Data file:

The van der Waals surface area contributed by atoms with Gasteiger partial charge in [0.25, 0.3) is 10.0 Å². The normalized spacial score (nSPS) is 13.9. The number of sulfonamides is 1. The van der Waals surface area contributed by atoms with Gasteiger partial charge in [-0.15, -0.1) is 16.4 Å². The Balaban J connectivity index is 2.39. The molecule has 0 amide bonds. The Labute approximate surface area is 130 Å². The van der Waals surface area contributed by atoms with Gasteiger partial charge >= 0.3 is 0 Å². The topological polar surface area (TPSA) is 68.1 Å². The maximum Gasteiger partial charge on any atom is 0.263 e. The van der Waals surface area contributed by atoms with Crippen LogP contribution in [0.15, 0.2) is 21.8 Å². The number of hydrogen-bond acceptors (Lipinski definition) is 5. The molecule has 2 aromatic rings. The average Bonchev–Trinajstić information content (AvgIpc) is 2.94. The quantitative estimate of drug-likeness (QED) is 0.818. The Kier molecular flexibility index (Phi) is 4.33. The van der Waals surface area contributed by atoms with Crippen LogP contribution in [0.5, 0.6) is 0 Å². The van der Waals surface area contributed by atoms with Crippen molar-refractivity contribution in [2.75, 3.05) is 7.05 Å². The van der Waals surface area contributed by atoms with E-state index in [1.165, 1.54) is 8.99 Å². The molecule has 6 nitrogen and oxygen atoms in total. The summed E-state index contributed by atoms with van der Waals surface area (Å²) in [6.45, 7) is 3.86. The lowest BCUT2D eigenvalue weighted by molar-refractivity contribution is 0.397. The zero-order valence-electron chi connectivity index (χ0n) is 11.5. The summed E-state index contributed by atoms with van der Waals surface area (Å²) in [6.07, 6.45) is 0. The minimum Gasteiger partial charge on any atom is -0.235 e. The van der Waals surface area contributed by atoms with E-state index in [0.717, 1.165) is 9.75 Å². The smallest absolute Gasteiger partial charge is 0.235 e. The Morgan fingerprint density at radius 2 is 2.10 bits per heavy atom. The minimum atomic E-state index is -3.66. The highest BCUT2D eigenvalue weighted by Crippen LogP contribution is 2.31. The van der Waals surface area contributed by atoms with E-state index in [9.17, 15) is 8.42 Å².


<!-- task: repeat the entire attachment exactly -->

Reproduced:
The van der Waals surface area contributed by atoms with Gasteiger partial charge in [0.25, 0.3) is 10.0 Å². The normalized spacial score (nSPS) is 13.9. The number of sulfonamides is 1. The van der Waals surface area contributed by atoms with Gasteiger partial charge in [-0.15, -0.1) is 16.4 Å². The Balaban J connectivity index is 2.39. The molecule has 0 amide bonds. The Labute approximate surface area is 130 Å². The van der Waals surface area contributed by atoms with Gasteiger partial charge >= 0.3 is 0 Å². The topological polar surface area (TPSA) is 68.1 Å². The maximum Gasteiger partial charge on any atom is 0.263 e. The van der Waals surface area contributed by atoms with Crippen LogP contribution in [0.15, 0.2) is 21.8 Å². The number of hydrogen-bond acceptors (Lipinski definition) is 5. The molecule has 2 aromatic rings. The average Bonchev–Trinajstić information content (AvgIpc) is 2.94. The quantitative estimate of drug-likeness (QED) is 0.818. The Kier molecular flexibility index (Phi) is 4.33. The van der Waals surface area contributed by atoms with Crippen LogP contribution in [0.5, 0.6) is 0 Å². The van der Waals surface area contributed by atoms with Crippen molar-refractivity contribution in [2.75, 3.05) is 7.05 Å². The van der Waals surface area contributed by atoms with E-state index in [1.165, 1.54) is 8.99 Å². The molecule has 6 nitrogen and oxygen atoms in total. The summed E-state index contributed by atoms with van der Waals surface area (Å²) in [6.45, 7) is 3.86. The lowest BCUT2D eigenvalue weighted by molar-refractivity contribution is 0.397. The zero-order valence-electron chi connectivity index (χ0n) is 11.5. The summed E-state index contributed by atoms with van der Waals surface area (Å²) in [6.07, 6.45) is 0. The minimum Gasteiger partial charge on any atom is -0.235 e. The van der Waals surface area contributed by atoms with E-state index in [0.717, 1.165) is 9.75 Å². The smallest absolute Gasteiger partial charge is 0.235 e. The Morgan fingerprint density at radius 2 is 2.10 bits per heavy atom. The minimum atomic E-state index is -3.66. The highest BCUT2D eigenvalue weighted by Crippen LogP contribution is 2.31. The van der Waals surface area contributed by atoms with E-state index in [9.17, 15) is 8.42 Å².